It may not be easy to know which security will lead investors to the drain. However, investments that have super- normal profits over a short period of time should raise eye brows. Investors ought to ask questions, check backgrounds of financial advisers and avoid Ponzi schemes. This helps investors to always be in the know about any chances of victimization and fraud.
The best way to report fraud is writing to the SEC or peruse through the government website stopfraud.gov for options on reporting. Similarly, investors can report to local law enforcement agencies for follow up. Cases of suspected fraud should be submitted to federal agencies for investigation. Investors may also email or call the authorities with the contacts provided on the site.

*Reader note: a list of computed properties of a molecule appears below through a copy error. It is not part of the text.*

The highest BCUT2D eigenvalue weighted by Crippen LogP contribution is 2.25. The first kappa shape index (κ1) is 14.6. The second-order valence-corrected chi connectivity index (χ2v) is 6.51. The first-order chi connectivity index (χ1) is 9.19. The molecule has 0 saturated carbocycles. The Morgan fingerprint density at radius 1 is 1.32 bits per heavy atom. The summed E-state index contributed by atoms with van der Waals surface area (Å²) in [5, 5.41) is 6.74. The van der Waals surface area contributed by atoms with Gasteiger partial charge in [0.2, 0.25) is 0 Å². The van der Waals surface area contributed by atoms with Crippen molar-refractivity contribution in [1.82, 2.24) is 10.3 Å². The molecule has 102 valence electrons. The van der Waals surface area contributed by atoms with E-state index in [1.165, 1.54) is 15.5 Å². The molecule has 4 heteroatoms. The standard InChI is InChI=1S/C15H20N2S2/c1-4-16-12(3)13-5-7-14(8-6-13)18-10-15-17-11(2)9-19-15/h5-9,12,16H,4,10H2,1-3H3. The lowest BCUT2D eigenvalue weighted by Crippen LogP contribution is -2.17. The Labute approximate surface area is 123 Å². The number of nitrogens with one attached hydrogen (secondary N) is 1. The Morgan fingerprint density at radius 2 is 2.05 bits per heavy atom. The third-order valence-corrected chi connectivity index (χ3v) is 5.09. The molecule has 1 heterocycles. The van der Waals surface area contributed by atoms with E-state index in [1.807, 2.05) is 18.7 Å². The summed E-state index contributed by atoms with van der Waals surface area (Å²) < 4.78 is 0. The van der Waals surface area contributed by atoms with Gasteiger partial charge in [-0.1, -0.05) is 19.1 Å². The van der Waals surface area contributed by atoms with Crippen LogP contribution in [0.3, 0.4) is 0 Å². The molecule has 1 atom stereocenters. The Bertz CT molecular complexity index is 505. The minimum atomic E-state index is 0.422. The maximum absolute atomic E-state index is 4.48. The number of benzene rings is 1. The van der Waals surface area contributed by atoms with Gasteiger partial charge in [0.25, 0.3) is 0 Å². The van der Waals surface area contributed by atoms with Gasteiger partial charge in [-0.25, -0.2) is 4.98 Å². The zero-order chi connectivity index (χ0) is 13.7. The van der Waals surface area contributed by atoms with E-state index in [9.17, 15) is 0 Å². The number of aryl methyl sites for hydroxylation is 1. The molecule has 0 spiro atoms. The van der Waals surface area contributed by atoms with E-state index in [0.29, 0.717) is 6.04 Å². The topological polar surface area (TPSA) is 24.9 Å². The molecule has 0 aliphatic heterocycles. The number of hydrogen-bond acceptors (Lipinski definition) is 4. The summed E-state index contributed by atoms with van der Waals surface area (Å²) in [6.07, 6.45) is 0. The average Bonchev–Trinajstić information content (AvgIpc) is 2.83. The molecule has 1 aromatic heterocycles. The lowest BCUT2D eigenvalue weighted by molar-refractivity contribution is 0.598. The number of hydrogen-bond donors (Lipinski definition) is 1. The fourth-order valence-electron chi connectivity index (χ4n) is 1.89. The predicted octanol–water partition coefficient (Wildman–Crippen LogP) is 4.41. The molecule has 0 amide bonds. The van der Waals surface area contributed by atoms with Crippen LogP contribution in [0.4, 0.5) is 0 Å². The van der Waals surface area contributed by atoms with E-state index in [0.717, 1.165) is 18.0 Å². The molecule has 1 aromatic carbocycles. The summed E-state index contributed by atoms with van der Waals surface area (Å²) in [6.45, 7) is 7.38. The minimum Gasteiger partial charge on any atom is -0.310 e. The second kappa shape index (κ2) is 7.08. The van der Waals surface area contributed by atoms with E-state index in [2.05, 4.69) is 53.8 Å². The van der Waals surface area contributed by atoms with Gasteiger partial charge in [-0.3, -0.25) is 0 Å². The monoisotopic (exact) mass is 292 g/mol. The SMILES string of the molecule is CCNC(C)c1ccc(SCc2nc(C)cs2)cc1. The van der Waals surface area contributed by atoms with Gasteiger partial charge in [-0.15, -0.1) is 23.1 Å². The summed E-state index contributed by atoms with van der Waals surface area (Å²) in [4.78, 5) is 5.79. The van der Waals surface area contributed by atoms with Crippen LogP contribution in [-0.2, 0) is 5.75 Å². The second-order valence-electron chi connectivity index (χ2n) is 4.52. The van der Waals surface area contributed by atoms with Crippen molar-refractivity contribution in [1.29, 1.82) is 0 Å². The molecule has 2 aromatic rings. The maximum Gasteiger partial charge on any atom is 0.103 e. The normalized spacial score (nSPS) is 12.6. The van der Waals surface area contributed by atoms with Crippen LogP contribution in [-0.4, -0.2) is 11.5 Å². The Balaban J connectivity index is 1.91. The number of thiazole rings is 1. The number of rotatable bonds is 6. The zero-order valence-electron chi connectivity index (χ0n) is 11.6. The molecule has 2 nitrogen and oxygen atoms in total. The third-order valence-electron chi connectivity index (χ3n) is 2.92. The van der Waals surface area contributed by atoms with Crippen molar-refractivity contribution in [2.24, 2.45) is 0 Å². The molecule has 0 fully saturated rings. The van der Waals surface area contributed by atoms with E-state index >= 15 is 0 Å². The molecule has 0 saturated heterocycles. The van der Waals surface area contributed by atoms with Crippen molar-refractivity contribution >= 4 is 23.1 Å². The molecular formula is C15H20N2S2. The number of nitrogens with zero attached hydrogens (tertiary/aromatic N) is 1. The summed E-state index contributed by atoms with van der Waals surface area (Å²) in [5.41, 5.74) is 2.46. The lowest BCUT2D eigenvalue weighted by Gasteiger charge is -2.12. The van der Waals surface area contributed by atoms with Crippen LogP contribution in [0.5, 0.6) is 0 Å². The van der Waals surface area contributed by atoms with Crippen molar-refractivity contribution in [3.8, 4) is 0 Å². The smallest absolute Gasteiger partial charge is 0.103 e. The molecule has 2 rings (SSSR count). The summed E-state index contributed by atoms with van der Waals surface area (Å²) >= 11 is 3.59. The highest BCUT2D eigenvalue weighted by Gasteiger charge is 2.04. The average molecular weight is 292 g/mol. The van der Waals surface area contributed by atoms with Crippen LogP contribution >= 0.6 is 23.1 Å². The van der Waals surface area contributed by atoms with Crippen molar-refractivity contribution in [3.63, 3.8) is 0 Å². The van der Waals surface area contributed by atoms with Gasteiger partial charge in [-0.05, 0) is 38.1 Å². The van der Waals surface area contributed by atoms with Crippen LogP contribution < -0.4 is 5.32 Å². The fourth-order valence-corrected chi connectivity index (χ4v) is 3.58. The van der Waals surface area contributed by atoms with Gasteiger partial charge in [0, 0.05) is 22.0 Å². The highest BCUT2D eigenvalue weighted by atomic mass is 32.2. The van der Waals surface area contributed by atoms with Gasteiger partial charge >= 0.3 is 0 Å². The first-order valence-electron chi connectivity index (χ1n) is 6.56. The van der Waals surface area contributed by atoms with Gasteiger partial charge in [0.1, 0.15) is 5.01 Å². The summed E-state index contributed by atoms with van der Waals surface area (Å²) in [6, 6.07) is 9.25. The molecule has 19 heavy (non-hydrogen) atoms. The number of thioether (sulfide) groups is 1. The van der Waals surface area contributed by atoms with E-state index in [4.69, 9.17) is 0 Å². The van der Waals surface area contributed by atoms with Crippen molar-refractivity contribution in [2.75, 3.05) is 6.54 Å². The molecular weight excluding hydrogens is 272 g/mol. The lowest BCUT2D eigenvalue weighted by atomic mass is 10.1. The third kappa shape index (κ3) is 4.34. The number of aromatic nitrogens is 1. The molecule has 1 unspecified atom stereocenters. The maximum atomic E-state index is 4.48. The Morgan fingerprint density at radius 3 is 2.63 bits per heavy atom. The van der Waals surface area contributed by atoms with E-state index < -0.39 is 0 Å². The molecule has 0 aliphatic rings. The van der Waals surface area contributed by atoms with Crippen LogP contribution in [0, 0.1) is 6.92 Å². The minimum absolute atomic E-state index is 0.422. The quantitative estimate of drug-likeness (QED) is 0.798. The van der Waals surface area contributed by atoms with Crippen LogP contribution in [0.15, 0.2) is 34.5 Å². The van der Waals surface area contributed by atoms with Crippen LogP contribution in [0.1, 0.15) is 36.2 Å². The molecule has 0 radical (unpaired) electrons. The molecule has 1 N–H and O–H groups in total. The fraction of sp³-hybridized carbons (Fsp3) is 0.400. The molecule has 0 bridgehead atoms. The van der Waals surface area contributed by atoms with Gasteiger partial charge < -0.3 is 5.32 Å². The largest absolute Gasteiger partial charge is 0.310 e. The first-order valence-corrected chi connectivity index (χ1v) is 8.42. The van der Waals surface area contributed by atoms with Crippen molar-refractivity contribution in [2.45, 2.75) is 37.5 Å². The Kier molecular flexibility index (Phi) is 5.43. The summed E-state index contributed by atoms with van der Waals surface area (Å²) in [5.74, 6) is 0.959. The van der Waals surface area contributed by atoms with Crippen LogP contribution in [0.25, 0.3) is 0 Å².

Barnard, J. W. (2007). Creative Sanctions for Online Investment Fraud.
How Bernie Madoff's Ponzi Scheme Worked - Business Insider. (n.d.). Retrieved from http://www.businessinsider.com/how-bernie-madoffs-ponzi-scheme-worked-2014-7
SEC.gov | Investment Advisers: What You Need to Know Before Choosing One. (n.d.). Retrieved from http://www.sec.gov/investor/pubs/invadvisers.htm
StopFraud.gov - Protect Yourself. (n.d.). Retrieved from http://www.stopfraud.gov/protect-securities.html
United States. (2007). A guide for seniors: Protect yourself against investment fraud. Washington, D.C.: U.S. Securities and Exchange Commission, Office of Investor Education and Assistance.